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David K
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[*] posted on 1-7-2018 at 03:43 PM


Quote: Originally posted by bajaguy  
FYI....the painting of Frémont is in uniform showing his Civil War rank of Major General


What a good eye!
If I see get a chance to chat with any of the museum people or historians, I will bring that point up! Maybe there is no pre-civil war painting of him?




"So Much Baja, So Little Time..."

A Baja Missions History book, updated in 2018: http://oldmissions.com

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My Baja web site, to help you plan your adventure: http://VivaBaja.com

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[*] posted on 1-7-2018 at 09:02 PM


Rank insignia for a Lieutenant Colonel of that time period should be a silver oak leaf on the shoulder straps

Quote: Originally posted by David K  
Quote: Originally posted by bajaguy  
FYI....the painting of Frémont is in uniform showing his Civil War rank of Major General


What a good eye!
If I see get a chance to chat with any of the museum people or historians, I will bring that point up! Maybe there is no pre-civil war painting of him?
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[*] posted on 1-13-2018 at 10:55 PM


Sadly, Max is not able to travel and this is primarily his event. Let's hope for next year.



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[*] posted on 1-14-2018 at 09:30 AM


This must be the famous reenactment that memorializes the invasion of California by the USA that led to the "acquisition" of California, Colorado, Nevada, New Mexico and Arizona. Mexico is probably proud there is a "baja" (loosely termed) page promoting this event.
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[*] posted on 1-14-2018 at 09:55 AM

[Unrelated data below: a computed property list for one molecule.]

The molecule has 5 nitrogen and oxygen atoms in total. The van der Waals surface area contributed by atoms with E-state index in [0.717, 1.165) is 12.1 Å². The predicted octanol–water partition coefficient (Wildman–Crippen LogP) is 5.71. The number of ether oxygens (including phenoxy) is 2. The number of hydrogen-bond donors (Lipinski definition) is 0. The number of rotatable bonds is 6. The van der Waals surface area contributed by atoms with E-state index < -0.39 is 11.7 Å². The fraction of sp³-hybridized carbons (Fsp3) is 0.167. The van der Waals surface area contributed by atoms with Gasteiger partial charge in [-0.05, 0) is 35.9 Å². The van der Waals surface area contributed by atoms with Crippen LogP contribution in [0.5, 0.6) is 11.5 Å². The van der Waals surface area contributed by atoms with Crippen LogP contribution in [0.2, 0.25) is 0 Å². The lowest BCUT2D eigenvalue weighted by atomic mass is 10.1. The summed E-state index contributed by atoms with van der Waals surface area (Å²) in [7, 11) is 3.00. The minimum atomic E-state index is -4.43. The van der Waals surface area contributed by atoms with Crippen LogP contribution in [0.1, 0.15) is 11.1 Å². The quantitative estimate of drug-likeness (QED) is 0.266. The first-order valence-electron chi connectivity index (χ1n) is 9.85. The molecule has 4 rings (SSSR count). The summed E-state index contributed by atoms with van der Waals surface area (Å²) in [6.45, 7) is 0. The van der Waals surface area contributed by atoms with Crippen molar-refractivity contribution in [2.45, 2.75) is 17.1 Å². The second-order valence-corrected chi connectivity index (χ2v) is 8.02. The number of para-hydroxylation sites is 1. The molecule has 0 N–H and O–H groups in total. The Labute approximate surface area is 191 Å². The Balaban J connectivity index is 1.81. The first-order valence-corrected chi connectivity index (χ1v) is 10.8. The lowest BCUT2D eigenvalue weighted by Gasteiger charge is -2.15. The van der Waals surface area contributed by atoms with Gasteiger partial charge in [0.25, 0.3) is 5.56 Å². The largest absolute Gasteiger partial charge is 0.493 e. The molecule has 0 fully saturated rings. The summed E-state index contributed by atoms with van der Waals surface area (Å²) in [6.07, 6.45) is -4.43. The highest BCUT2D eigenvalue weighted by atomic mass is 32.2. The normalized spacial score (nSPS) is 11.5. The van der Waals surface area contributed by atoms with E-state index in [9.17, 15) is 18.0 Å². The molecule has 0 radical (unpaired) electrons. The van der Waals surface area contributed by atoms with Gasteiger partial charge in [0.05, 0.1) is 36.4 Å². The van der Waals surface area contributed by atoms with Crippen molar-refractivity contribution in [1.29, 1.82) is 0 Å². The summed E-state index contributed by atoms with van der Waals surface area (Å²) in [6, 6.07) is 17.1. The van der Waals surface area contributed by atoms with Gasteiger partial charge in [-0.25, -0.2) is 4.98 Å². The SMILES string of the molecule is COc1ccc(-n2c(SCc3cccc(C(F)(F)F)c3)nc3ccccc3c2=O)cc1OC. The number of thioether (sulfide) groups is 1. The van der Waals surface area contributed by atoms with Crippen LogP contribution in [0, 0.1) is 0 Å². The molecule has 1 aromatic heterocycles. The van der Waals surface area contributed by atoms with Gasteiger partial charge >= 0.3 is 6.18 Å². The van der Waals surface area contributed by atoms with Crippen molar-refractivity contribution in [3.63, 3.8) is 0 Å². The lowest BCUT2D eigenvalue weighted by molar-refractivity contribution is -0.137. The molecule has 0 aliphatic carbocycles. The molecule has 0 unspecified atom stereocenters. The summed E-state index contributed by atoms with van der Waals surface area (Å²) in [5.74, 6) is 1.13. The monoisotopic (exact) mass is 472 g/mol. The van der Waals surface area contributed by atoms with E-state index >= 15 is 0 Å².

The reenactment celebrates the peaceful transition of power by the Californios in Los Angeles.

This land was simply claimed by Spain with only a string of missions along the coastal corridor as a means of occupation. Mexico won its independence (on the mainland of today's Mexico) in 1821. The Californias (Baja & Alta) were still Spanish and even attempts by British (using Chilean Navy ships and crew) were made to harass the few Spanish soldiers in Baja California in 1822.

I guess the point is the land should be run by the majority of people who are there or by what they want. Alta California (like Texas) was rapidly being occupied by American pioneers and the young government of Mexico was simply not providing security or services. California had wanted independence from Mexico after 1822 and before 1847, when the treaty was signed at Campo de Cahuenga as a welcome to have protection by American forces.

Mexico didn't give up easily and killed many of the American forces at San Pasqual. The museum there (near The San Diego Zoo Safari Park) is an excellent display of the events there... http://www.militarymuseum.org/SanPasqual.html

American forces did occupy Baja California with a large base at La Paz as well as San José del Cabo and a locally famous battle at Mulegé, but during the treaty to end the war, the U.S. did not force the need to keep the peninsula. Baja California would be returned to Mexico even though the people of La Paz wished it not. Many Mexicans in La Paz who feared for their lives were given asylum in Alta California by the U.S.Navy.

America is a land for all people who want freedom and opportunity, after all.

Mexicans have been trying to get into the United States ever since, legally or otherwise. Sounds to me like the land the U.S. acquired in 1848 was a good thing for Mexicans. Baja California (as part of Mexico), did not get a single paved road from north to south until the end of 1973.




"So Much Baja, So Little Time..."

A Baja Missions History book, updated in 2018: http://oldmissions.com

My (over 50) Baja Bound Travel Adventure articles: https://www.bajabound.com/bajaadventures/bajatravel/

My Baja web site, to help you plan your adventure: http://VivaBaja.com

My 2018 Maps: http://forums.bajanomad.com/viewthread.php?tid=88771
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[*] posted on 1-14-2018 at 11:31 AM


I guess that is why it is called the Mexican American WAR and the Manifest Destiny.

for your education.....http://www.history.com/topics/mexican-american-war